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Destination Unknown

Crazy Dreams Band barrels down a road to somewhere


Uli Loskot
Crazy Dreams Band plays the way it feels it.

By Bret McCabe | Posted 2/4/2009

"I don't even know where I'm going with this," says Lexie Macchi toward the end of a convoluted 100-odd minute interview about the fast-track career of one of Baltimore's more ephemeral outfits, the rock/not-rock Crazy Dreams Band. The Lexie Mountain Boys leader/vocalist and erstwhile City Paper contributor is joined by CDB drummer Nate Nelson and guitarist/organist/noisemaker Nick Becker on this mid-November evening, sitting on the front porch of Becker's Waverly home. And they're running through CDB's almost incidental formation, gestation, creative process, and the serendipitous recording of the band's self-titled debut, out late last year on that glossy third-eye label Holy Mountain. An ashtray full of butts (to which everybody has contributed) rests on the deck, near one--two?--empty bottles of red wine (ditto). And nobody minds this wandering down an idea alley without knowing why.

She started by recounting a conversation with a fellow local musician about being in a more conventional band--you know, one that writes songs, records, puts out an album, and then tours behind those same songs. That's a bit of a foreign concept for Crazy Dreams Band members. The Lexie Mountain Boys don't exactly follow that protocol; neither do Nelson's other bands, Mouthus and Religious Knives. And the two CDB'ers not present, bassist Jake Freeman and experimental artist/filmmaker/musician Chiara Giovando, are previous High Zero festival performers used to the more fortuitous side of underground music.

"We were talking about doing things as a 'rock' band," Macchi continues, the quotes around rock not fingered, but intonated. "But there's a lot of things about this band, which has been a ghost band that hasn't done things in the usual way, that are unanswered questions. The next step is sort of an x-factor, and that is really exciting."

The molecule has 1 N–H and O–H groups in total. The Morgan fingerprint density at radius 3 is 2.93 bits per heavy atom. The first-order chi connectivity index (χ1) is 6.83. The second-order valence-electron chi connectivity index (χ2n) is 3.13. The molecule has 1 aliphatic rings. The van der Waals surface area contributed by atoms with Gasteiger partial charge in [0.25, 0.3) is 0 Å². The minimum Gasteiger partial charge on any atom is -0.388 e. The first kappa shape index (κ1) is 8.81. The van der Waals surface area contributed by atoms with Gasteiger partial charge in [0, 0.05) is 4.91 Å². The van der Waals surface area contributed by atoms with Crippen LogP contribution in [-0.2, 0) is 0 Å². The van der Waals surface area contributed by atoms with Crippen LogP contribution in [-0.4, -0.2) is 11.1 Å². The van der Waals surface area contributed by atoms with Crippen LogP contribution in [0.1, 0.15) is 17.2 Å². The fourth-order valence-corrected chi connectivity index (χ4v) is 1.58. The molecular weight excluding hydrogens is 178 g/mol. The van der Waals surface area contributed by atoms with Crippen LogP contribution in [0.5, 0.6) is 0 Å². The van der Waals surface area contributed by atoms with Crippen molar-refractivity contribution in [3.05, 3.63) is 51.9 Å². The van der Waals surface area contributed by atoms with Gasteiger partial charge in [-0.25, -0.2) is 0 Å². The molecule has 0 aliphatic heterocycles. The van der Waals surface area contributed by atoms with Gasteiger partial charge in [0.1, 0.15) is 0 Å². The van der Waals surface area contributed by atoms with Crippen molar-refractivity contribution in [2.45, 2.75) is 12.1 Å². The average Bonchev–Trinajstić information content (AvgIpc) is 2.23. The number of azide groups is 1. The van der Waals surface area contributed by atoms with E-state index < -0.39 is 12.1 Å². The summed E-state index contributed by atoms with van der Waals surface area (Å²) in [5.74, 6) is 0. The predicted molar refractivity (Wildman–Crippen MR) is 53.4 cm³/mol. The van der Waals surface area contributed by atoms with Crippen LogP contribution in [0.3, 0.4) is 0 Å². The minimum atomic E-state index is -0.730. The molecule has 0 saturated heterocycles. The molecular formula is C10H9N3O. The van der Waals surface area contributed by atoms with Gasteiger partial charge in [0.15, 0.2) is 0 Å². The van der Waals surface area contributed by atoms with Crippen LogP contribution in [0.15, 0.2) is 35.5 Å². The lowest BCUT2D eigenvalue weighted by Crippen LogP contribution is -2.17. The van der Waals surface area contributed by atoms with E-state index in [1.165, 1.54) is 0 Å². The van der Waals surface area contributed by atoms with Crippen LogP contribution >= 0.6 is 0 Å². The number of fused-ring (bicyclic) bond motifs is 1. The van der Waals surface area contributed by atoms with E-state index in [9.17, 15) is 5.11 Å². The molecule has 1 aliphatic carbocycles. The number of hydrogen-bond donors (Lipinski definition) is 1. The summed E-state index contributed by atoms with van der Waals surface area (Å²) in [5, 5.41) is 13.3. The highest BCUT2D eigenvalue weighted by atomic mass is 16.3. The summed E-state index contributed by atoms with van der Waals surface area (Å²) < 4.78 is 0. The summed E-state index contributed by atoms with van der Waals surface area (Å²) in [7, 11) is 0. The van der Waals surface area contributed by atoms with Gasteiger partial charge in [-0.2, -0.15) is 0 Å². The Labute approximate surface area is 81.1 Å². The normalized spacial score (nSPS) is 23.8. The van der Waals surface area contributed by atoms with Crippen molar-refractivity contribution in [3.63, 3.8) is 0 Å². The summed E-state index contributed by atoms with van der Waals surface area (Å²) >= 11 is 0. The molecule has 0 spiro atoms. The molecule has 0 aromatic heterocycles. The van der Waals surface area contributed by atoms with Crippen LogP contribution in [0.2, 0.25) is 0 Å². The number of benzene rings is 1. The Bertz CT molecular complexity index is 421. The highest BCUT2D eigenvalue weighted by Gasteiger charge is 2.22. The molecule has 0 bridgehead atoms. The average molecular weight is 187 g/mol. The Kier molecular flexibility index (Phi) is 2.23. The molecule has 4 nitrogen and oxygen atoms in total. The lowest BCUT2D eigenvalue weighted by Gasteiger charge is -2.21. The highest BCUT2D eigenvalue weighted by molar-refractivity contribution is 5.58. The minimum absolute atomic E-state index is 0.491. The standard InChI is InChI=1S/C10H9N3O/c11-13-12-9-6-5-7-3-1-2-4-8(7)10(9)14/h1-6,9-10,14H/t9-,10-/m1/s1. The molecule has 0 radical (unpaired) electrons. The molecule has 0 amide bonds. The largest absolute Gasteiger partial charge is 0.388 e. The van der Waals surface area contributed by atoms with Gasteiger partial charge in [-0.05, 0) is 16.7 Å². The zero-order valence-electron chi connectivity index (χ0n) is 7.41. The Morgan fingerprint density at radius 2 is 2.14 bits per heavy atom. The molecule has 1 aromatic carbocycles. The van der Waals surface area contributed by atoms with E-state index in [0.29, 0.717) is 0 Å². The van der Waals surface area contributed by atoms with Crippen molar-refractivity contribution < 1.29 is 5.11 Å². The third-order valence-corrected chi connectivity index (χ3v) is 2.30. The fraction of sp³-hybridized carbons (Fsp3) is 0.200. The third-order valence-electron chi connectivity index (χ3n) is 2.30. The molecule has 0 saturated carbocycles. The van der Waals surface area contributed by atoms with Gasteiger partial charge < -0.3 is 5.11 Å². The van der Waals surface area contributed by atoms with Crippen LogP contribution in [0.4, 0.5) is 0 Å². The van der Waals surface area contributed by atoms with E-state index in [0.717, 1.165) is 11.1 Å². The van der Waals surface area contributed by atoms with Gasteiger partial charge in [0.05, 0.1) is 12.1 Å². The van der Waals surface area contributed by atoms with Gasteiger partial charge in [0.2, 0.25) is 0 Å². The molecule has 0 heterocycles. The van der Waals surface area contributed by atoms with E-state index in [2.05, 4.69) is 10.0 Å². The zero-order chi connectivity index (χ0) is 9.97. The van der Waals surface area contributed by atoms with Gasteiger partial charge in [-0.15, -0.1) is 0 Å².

Not knowing where you're going and getting there anyway is a perfectly casual encapsulation for this woozily groovy quintet. The band formed following an extemporaneous January 2008 collaboration at the Golden West Café involving Freeman, Macchi, and Nelson. "It was like an improv-comedy type of thing," Nelson says. "Somebody would shout out, 'punk rock,' and somebody would say a subject, like animal reproduction, and we would play a song around that."

Afterward, Giovando approached Macchi and stated, "'Me and Nick should be in your band,'" Macchi says. "And I was like, 'OK, we'll jam together.' And we did and it was really fun. And we did all sorts of weird stuff and just talked and we would all come up with weird little riffs and stuff and build them up to bigger things."

That you can hear that assemblage process during the group's live sets and on Crazy Dreams Band is the quintet's seductive strength, not a glaring weakness. Focus on any simultaneous single elements in any of Crazy's five tracks and nothing about the music makes sense. Macchi sounds to be singing completely removed from Nelson's meandering beat and Becker's ghostly organ in "Four Winds of the Owl." Giovando's ethereal vocals and Becker's crudely exotic organ line in "Asian Rollers" sound like they're watching two very different kung-fu movies. And Macchi's Janis Joplinesque throat moans piercing through the sing-song keyboard melody of "Separate Ways" might as well be outright superimpositions of two different tunes.